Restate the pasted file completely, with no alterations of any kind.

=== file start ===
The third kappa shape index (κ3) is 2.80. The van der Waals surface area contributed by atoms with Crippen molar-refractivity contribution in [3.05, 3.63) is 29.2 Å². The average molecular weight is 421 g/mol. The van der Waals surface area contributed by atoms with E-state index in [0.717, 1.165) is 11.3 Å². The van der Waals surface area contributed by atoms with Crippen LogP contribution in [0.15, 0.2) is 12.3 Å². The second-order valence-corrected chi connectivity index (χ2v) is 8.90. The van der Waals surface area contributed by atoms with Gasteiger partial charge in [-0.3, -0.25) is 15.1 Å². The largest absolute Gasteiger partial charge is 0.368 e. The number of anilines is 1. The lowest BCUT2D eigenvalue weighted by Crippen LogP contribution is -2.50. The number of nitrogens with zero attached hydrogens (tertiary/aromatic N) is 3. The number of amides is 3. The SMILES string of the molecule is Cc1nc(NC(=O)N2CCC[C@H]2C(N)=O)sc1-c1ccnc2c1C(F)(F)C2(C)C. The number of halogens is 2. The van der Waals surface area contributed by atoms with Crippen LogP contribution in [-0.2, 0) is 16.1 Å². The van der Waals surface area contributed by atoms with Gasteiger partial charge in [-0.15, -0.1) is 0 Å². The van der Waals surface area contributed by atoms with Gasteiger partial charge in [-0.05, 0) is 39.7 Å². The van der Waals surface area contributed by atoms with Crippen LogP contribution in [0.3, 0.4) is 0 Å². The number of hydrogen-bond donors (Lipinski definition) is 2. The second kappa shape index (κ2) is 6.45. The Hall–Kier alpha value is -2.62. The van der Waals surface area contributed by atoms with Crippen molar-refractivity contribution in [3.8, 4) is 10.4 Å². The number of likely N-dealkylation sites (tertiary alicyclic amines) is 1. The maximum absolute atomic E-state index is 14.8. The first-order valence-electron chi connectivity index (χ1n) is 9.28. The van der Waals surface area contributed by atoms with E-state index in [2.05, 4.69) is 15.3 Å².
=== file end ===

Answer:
The third kappa shape index (κ3) is 2.80. The van der Waals surface area contributed by atoms with Crippen molar-refractivity contribution in [3.05, 3.63) is 29.2 Å². The average molecular weight is 421 g/mol. The van der Waals surface area contributed by atoms with E-state index in [0.717, 1.165) is 11.3 Å². The van der Waals surface area contributed by atoms with Crippen LogP contribution in [0.15, 0.2) is 12.3 Å². The second-order valence-corrected chi connectivity index (χ2v) is 8.90. The van der Waals surface area contributed by atoms with Gasteiger partial charge in [-0.3, -0.25) is 15.1 Å². The largest absolute Gasteiger partial charge is 0.368 e. The number of anilines is 1. The lowest BCUT2D eigenvalue weighted by Crippen LogP contribution is -2.50. The number of nitrogens with zero attached hydrogens (tertiary/aromatic N) is 3. The number of amides is 3. The SMILES string of the molecule is Cc1nc(NC(=O)N2CCC[C@H]2C(N)=O)sc1-c1ccnc2c1C(F)(F)C2(C)C. The number of halogens is 2. The van der Waals surface area contributed by atoms with Crippen LogP contribution in [-0.2, 0) is 16.1 Å². The van der Waals surface area contributed by atoms with Gasteiger partial charge in [-0.15, -0.1) is 0 Å². The van der Waals surface area contributed by atoms with Gasteiger partial charge in [-0.05, 0) is 39.7 Å². The van der Waals surface area contributed by atoms with Crippen LogP contribution in [0.3, 0.4) is 0 Å². The number of hydrogen-bond donors (Lipinski definition) is 2. The second kappa shape index (κ2) is 6.45. The Hall–Kier alpha value is -2.62. The van der Waals surface area contributed by atoms with Crippen molar-refractivity contribution in [3.8, 4) is 10.4 Å². The number of likely N-dealkylation sites (tertiary alicyclic amines) is 1. The maximum absolute atomic E-state index is 14.8. The first-order valence-electron chi connectivity index (χ1n) is 9.28. The van der Waals surface area contributed by atoms with E-state index in [2.05, 4.69) is 15.3 Å².